Saturday, February 11, 2017

My Review of Kindred, by Octavia Butler

KindredKindred by Octavia E. Butler
My rating: 4 of 5 stars

(If you have not read the book, you might not want to read this review, although I'm cautious about what I reveal).


This book is extremely well-written (should be 4.5 stars) and thought-provoking on so many levels, but I hope that any reader of this review can reserve my criticisms of this unique story as navel-gazing theorizing, and not an indictment of Ms. Butler.

As Black Americans, we tend to guard each other such that every work of Black authorship must be lifted up, as lifting up the rest of us, to the degree that we fail to allow criticism that we would certainly entertain after reading non-Black authors.

So, before I am deemed a hater who is jealous of Ms. Butler I will say I am nothing of the sort. Her writing is peerless in her narrative. It's engaging to a fault. But I do find some "kindred" in our backgrounds that makes me understand her unique voice (my use of the term "kindred" is not to be mistaken for how it is used in the novel, which is for you to decipher).

I grew up in Carson, California, a neighbor to Pasadena, where Ms. Butler also grew up. As a newly-minted fan of hers, I would like to think that our families' lives intersected somewhere in our ancient histories. My mother was born there, and my grandparents were scions of the local AME Zion Church in Los Angeles. Ms. Butler and I could have passed each other on the streets or highways of Los Angeles County.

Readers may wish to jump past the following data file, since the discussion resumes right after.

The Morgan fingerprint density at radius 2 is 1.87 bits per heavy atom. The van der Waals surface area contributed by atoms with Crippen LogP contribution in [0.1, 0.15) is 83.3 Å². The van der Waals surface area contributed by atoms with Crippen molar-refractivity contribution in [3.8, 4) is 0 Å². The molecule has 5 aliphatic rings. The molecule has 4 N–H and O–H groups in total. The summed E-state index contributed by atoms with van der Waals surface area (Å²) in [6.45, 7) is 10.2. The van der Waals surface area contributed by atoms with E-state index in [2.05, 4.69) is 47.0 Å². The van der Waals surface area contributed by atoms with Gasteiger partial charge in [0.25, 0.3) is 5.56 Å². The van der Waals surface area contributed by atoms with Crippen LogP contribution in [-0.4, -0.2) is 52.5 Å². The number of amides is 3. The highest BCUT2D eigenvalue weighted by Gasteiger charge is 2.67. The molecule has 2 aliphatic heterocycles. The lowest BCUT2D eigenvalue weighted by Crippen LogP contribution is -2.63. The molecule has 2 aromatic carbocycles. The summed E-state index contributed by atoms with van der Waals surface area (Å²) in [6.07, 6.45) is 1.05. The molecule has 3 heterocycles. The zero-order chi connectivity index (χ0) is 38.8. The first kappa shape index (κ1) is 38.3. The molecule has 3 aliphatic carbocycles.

I hear Ms. Butler's voice and it sounds somewhat like my own (although I freely admit that my editors, including my voracious reader mother, helped liberate my writing voice for my own novel). Lower and middle-class, even upper-class families in Pasadena and Carson speak the Kings English as perfectly as any Boston Brahmin, and our accents are indecipherable from that of our Southern California white neighbors in many ways. That's how we sound. I say this because Dana "sounded White" to me. But as I've been accused of the same, I mention it only to say that I found her voice to be familiar, but strange, at the same time. But maybe that was intentional, on her part. Again, this book is deep on so many different levels. I don't grade my accent as a sign of my having arrived. Rather, I see myself as a microcosm of the American dream. As children of the 60s (and 1970s in my case), we went to integrated schools, our friends were of many different races, and we were, overall, Southern Californians. So, I definitely vibe with Ms. Butler and her voice, in general.

So, on some levels, I really get her. I would even go so far as to guesstimate that her plot might have unconsciously been influenced from the same cartoons I used to watch growing up: Fractured Fables--one in particular in which, whenever an adventurous turtle got in trouble, he would yell for "Mr. Wizard" to come save him. However, Ms. Butler's story is far from cartoonish. In Kindred, we're transported to the slave-holding South, where a family of slave-holders resides, and where our protagonist, Dana, finds herself. She is bonded to a young boy to whom she shares a genetic history, one which makes their lives cross over and over again.